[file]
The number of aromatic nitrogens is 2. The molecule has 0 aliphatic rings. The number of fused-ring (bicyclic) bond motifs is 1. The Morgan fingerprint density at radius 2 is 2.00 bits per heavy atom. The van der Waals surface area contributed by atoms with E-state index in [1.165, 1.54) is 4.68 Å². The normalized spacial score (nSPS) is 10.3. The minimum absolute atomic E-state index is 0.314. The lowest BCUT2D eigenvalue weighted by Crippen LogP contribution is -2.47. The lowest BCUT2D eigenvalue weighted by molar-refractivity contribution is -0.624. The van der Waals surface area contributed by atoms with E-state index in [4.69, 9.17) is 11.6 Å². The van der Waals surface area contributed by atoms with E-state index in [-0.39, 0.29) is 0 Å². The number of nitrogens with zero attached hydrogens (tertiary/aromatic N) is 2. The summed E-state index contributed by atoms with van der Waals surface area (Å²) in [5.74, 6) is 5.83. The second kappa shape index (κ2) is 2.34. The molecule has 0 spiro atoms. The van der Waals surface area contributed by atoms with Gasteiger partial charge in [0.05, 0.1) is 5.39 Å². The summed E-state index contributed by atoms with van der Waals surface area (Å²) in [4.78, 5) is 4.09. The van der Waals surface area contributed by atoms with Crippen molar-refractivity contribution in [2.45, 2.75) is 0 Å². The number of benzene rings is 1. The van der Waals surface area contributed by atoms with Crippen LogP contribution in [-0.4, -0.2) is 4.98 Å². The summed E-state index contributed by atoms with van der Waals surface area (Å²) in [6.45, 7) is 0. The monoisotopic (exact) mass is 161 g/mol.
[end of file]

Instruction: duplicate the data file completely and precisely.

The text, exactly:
The number of aromatic nitrogens is 2. The molecule has 0 aliphatic rings. The number of fused-ring (bicyclic) bond motifs is 1. The Morgan fingerprint density at radius 2 is 2.00 bits per heavy atom. The van der Waals surface area contributed by atoms with E-state index in [1.165, 1.54) is 4.68 Å². The normalized spacial score (nSPS) is 10.3. The minimum absolute atomic E-state index is 0.314. The lowest BCUT2D eigenvalue weighted by Crippen LogP contribution is -2.47. The lowest BCUT2D eigenvalue weighted by molar-refractivity contribution is -0.624. The van der Waals surface area contributed by atoms with E-state index in [4.69, 9.17) is 11.6 Å². The van der Waals surface area contributed by atoms with E-state index in [-0.39, 0.29) is 0 Å². The number of nitrogens with zero attached hydrogens (tertiary/aromatic N) is 2. The summed E-state index contributed by atoms with van der Waals surface area (Å²) in [5.74, 6) is 5.83. The second kappa shape index (κ2) is 2.34. The molecule has 0 spiro atoms. The van der Waals surface area contributed by atoms with Gasteiger partial charge in [0.05, 0.1) is 5.39 Å². The summed E-state index contributed by atoms with van der Waals surface area (Å²) in [4.78, 5) is 4.09. The van der Waals surface area contributed by atoms with Crippen molar-refractivity contribution in [2.45, 2.75) is 0 Å². The number of benzene rings is 1. The van der Waals surface area contributed by atoms with Crippen LogP contribution in [-0.4, -0.2) is 4.98 Å². The summed E-state index contributed by atoms with van der Waals surface area (Å²) in [6.45, 7) is 0. The monoisotopic (exact) mass is 161 g/mol.